“Here is the full Twitter thread from Volk (read the original here). Although he doesn’t mention the specific domain name, it’s almost certainly CarCovers.com.
I bet almost everything I had in 2012 on a domain purchase: $400,000! It was the biggest risk I had ever taken & was in the top 10 most expensive domains purchased in 2012 (but we didnt publish price).
Here is how that bet lead to an eventual 8 figure partial exit
BEFORE DOMAIN: 2007-2010: I was an affiliate marketer making a good living but the problem is your affiliate campaigns can go to zero overnight.
Marriage and buying a home motivated me to get away from such instability.
ECOM: I found an OK, but not great domain name for $1k and found a niche. Key ecom factors: High gross margin items (66% GM at least), so I can pay for marketing, easy to ship, poor marketing done by competitors, good sized TAM, somewhat retail proof.
The best domain in the niche was for sale for a cool $999k. I have written prayers in my prayer journal circling that domain going back to 2010. After reading the book “The circle maker” by @MarkBatterson, that became my big audacious harry goal / prayer.
The site started gaining some traction in 2010-2011 as I optimized all aspects that are important for ecommerce:
better margins by buying direct vs dropship, advertising efficiencies, volume discounts, product improvements, adding phone and better service, etc.
^ Business is a game of continual improvements and innovating.
By 2012, I had started to see low 7 figures in revenue. This built up some cash in the bank but far from “making it”. The first few years, I didn’t take out almost any cash beyond what I absolutely needed. Reinvesting is so important. For bootstrappers, it’s the only way.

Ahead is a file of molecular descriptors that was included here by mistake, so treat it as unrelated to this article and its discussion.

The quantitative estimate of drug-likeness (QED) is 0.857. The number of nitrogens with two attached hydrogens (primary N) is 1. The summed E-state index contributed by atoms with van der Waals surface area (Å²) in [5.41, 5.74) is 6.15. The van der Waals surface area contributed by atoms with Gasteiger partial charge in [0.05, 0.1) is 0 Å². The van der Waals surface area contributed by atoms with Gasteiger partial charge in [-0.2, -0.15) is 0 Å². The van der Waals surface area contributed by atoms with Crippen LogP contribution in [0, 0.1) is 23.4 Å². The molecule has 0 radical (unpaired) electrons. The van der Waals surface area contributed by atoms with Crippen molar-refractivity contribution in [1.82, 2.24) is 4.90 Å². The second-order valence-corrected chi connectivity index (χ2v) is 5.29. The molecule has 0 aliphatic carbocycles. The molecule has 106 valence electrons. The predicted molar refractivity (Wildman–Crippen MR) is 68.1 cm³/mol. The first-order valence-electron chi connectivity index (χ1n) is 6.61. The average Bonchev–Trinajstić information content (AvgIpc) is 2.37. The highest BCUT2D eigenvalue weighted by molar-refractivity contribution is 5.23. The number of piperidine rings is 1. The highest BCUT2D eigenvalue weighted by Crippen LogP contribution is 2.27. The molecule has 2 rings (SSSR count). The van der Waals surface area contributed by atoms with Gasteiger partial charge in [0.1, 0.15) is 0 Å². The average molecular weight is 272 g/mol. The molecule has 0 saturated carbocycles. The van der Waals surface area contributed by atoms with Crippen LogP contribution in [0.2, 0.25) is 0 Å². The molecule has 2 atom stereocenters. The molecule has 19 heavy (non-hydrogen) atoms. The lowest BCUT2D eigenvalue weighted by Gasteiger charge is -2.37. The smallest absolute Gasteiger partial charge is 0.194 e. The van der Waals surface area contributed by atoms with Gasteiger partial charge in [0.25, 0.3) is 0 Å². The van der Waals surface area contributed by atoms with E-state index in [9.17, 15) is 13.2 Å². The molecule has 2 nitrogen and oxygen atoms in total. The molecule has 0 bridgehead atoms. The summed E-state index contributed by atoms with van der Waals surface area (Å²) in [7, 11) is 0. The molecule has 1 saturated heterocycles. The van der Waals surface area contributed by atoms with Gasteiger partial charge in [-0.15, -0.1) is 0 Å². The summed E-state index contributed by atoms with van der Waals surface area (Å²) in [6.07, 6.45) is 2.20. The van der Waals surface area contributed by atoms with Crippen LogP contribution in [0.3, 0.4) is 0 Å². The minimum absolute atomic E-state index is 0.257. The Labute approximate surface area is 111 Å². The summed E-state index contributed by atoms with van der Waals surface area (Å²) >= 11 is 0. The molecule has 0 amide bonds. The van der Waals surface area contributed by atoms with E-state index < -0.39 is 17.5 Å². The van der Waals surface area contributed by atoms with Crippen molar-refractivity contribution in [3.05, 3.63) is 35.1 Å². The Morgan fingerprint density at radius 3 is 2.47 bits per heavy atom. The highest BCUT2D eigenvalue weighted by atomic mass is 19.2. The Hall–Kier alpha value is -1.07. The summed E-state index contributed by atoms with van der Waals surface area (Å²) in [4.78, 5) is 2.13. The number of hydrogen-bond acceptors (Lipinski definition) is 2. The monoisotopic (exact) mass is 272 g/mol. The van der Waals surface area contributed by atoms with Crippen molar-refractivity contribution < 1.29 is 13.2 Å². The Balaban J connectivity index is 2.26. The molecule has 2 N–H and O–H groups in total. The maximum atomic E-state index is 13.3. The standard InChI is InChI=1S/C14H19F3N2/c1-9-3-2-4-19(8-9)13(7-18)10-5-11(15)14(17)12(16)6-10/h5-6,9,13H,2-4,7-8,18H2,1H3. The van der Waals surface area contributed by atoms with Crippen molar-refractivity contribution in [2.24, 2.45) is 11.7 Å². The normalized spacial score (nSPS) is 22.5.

I offered $200k-$350k. Offer rejected, rejected, rejected. Towards Q4 of 2012, I felt like we might be able to make a deal. I fasted and prayed for 7 days. Then emailed the seller, full of faith. He still declined. My spiritual mentor @jonjon4jc helped me a lot in this process
I flew out to Vegas to meet up with an internet entrepreneur I looked up to @shoemoney. I doubt he remembers the interaction because it was super brief, I remember him basically saying, “Anyone he knows that’s successful has had to take big calculated risks in order to get there”
Finally, negotiated down to $400k. Went to the bank and wired most of the money I had available. It wasn’t an immediately good investment. It took a lot to build it to the 8 figure brand it became.
Was it worth it? Predomain revenues were a few million. 8 years after acquisition well into the 8 figures. The domain alone wasn’t what I contribute to it’s success. However, it helped a LOT in accelerating it.
Here is how it did help:
– Better brand/credibility
– Suppliers all gave me attention. Got better pricing
– Huge SEO benefits. The domain paid for itself just w SEO revenues over time.
– Likely helped the PE firm I partnered with see the value in the brand at a glance.
The other factors that led to it growing were getting a mentor/peer group. Whatever business you’re in, a peer group and/or mentor will accelerate your growth, almost guaranteed. I joined @ezrafirestone Blue ribbon ecom group. My revenue has grown every year because of it! Gold
Then in Dec 2020, partnered with a PE firm (partial exit) @ an 8 figure valuation. In the internet game, there are lots of ways to win. This was just the one that worked for me.
Take big, calculated, risks.
Invest in making your company better every day.
Learn from others. ✌️”